There goes my oven timer again.  I’m going to eat another cookie.  Cookies for dinner—there are worst sins (but it explains why my figure has become so matronly in the past few years).  And with that, I will stop here, because my oldest son told me he tends to read the first few paragraphs of my posts but does not finish (said with a very serious look in his eye), “Because, Mom, you know, you DO tend to go on and on.”  Sweet boy.

Cheers,

Mary

Singing the Blues

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I’ve been fighting a bad case of the blues.  I spent almost two weeks laying on the couch in my jammies, binge-watching Netflix or reading whole novels in one day.  I drank too much coffee, nibbled potato chips all day, and by the end of two weeks, I’d practically eaten my own weight in cheese.  (What kind, you ask?  Mostly brie, blue, and cheddar!)  I had post-vacation blues, loneliness, and a lot of anxiety over soon becoming “emtpy nesters” when William leaves for college later this month.  He’s not ready!  I’m not ready!  Can’t I home school him through college?

I tried to cheer myself up with a little Harmonica Therapy.  I keep a harmonica in the kitchen (doesn’t everyone?) and when things get rough, I pull it out and sing the blues.  Two years ago, when I turned 50, it got a lot of play, and then it mysteriously disappeared until the blues had passed.  I’ve never had a lesson, but basically you just blow into it and make up sad lyrics which you sing in a loud, angry/sad voice.  You know, like Bad to the Bone played by George Thorogood and his boys.  On the harmonica, create this rhythm: “Ba ba ba-ba BA BA!  Ba ba ba-ba BA BA!”  Then sing:  ” On the day we left Scotland, I cried so bad, saying bye to those castles, well that made me so sad.” (More harmonica here.)  “Oh my baby William, he’s leaving for school, taking my heart with him, Oh man I’m a fool!”  (More harmonica here, with a key change.)  “I ate so much che-ese, and I got really fat, but who really ca-ares, since my friends are all cats.”  (Grand finale on harmonica–rock out!!!  Then take a bow. And hide the harmonica before your family takes it from you.)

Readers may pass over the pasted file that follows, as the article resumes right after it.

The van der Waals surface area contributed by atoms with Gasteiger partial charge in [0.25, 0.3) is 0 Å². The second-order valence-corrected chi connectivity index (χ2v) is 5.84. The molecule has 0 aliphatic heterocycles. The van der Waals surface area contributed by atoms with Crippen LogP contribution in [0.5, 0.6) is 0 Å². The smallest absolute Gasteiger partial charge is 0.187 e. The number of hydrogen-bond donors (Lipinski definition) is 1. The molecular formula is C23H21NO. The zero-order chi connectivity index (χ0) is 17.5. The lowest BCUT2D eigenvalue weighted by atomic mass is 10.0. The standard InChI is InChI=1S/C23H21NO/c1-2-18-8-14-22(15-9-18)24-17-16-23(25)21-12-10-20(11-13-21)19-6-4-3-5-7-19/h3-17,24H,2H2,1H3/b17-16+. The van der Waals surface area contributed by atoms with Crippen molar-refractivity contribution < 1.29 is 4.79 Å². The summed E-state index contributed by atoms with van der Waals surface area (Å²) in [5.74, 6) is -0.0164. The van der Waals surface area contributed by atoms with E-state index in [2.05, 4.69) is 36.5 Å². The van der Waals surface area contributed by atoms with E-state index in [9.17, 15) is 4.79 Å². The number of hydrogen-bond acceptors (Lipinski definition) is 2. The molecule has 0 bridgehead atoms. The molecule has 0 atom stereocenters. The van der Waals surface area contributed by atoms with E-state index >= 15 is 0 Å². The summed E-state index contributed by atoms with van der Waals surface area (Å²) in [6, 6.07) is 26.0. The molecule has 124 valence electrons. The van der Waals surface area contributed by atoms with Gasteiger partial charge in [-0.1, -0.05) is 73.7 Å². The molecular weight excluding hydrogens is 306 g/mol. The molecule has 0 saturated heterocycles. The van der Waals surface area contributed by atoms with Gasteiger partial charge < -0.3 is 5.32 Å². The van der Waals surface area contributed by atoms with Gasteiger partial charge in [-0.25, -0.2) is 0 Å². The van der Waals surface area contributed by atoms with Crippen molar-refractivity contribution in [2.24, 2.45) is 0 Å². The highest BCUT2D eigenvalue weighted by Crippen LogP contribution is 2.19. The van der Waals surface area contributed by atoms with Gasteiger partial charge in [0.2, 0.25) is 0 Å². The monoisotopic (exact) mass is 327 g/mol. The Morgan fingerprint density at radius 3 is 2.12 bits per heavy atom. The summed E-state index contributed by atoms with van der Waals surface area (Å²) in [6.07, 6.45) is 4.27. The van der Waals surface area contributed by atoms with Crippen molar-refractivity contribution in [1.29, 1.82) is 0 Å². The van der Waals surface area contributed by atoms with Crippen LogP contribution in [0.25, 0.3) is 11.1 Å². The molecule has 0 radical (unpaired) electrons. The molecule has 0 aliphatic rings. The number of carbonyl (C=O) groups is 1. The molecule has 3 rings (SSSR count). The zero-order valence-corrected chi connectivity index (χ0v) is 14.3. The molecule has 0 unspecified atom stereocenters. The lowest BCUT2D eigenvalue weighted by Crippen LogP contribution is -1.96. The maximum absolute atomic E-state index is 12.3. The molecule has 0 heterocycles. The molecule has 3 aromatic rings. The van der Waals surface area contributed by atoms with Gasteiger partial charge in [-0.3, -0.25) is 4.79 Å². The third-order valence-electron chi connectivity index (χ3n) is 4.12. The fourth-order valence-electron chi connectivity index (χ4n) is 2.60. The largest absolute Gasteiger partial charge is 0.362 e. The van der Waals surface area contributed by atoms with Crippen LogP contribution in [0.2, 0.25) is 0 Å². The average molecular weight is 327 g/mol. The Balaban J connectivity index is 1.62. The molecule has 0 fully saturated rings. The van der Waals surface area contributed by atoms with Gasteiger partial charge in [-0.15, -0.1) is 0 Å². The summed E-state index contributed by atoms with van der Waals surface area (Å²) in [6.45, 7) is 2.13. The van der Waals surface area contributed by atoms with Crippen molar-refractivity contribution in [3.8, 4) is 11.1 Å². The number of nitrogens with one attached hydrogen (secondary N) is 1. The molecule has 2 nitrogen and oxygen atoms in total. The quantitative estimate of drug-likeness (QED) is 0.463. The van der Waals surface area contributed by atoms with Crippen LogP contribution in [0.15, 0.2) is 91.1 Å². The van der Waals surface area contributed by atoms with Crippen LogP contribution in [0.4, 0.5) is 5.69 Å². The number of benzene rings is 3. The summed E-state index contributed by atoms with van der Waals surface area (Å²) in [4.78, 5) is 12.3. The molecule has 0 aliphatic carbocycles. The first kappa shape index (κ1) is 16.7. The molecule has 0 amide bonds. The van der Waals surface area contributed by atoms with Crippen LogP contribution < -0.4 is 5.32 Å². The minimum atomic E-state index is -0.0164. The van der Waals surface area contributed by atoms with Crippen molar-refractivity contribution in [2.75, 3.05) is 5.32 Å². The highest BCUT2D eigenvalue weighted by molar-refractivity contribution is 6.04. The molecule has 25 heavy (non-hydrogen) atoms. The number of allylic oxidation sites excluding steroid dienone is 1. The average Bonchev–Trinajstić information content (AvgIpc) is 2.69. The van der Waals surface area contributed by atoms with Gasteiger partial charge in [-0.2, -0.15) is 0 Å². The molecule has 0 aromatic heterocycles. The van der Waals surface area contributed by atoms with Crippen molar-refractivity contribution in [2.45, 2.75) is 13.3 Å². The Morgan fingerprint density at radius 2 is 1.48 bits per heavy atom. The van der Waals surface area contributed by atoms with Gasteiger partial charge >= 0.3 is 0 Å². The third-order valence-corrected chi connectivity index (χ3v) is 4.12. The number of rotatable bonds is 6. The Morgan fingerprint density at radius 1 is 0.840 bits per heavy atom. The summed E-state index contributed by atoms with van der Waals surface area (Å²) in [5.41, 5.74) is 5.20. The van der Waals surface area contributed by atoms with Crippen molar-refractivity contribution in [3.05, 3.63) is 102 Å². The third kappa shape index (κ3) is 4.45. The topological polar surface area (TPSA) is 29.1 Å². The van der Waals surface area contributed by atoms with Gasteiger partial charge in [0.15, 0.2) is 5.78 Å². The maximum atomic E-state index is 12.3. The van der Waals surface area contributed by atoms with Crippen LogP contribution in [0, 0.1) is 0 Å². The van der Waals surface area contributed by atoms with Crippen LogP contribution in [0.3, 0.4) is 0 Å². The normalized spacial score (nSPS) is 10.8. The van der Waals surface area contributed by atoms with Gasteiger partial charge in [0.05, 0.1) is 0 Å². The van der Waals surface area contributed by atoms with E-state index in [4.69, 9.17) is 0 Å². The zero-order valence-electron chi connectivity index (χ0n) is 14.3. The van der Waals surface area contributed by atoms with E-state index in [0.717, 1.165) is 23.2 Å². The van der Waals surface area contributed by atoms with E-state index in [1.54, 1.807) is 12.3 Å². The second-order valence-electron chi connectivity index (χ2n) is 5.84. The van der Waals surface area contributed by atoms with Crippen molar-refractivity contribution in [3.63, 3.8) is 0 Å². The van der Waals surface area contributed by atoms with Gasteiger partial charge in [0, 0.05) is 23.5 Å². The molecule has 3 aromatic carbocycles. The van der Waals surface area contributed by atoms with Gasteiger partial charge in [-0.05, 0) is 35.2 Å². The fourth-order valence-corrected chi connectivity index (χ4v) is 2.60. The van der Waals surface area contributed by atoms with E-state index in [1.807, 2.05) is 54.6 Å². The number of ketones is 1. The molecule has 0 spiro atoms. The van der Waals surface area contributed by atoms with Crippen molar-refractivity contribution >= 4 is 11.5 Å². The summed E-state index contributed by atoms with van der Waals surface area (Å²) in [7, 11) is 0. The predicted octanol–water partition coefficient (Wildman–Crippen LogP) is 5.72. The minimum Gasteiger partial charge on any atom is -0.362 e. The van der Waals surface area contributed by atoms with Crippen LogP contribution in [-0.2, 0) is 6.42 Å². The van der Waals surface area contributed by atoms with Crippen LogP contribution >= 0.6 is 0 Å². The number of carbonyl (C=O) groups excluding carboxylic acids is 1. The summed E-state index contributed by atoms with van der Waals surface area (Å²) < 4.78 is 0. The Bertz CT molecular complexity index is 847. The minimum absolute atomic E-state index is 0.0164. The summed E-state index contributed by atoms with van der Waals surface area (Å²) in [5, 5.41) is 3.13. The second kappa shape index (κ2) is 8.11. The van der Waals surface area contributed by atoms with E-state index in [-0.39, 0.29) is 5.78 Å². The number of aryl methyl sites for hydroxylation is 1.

Well, the Harmonica Therapy didn’t work.  Nothing worked!   Not the gorgonzola, not singing the blues, not New Girl on Netflix (well, a little bit) and not treadmilling while looking at cute boys at the gym.  I felt like I’d never be happy again.

But then, Hallelujuah, school started!  We cleaned approximately 20 pounds of dirt from our classroom and then, hip hip hooray, the Kindergartners arrived. They are shy, they are happy, they are artistic, they are loving, they are hilarious, they smile at me angelically and give me hugs. Each one is only about 40 inches high, but in my eyes they are like giants . . . because they were the only things big enough to scare away my bad case of the blues.

Cheers,

Mary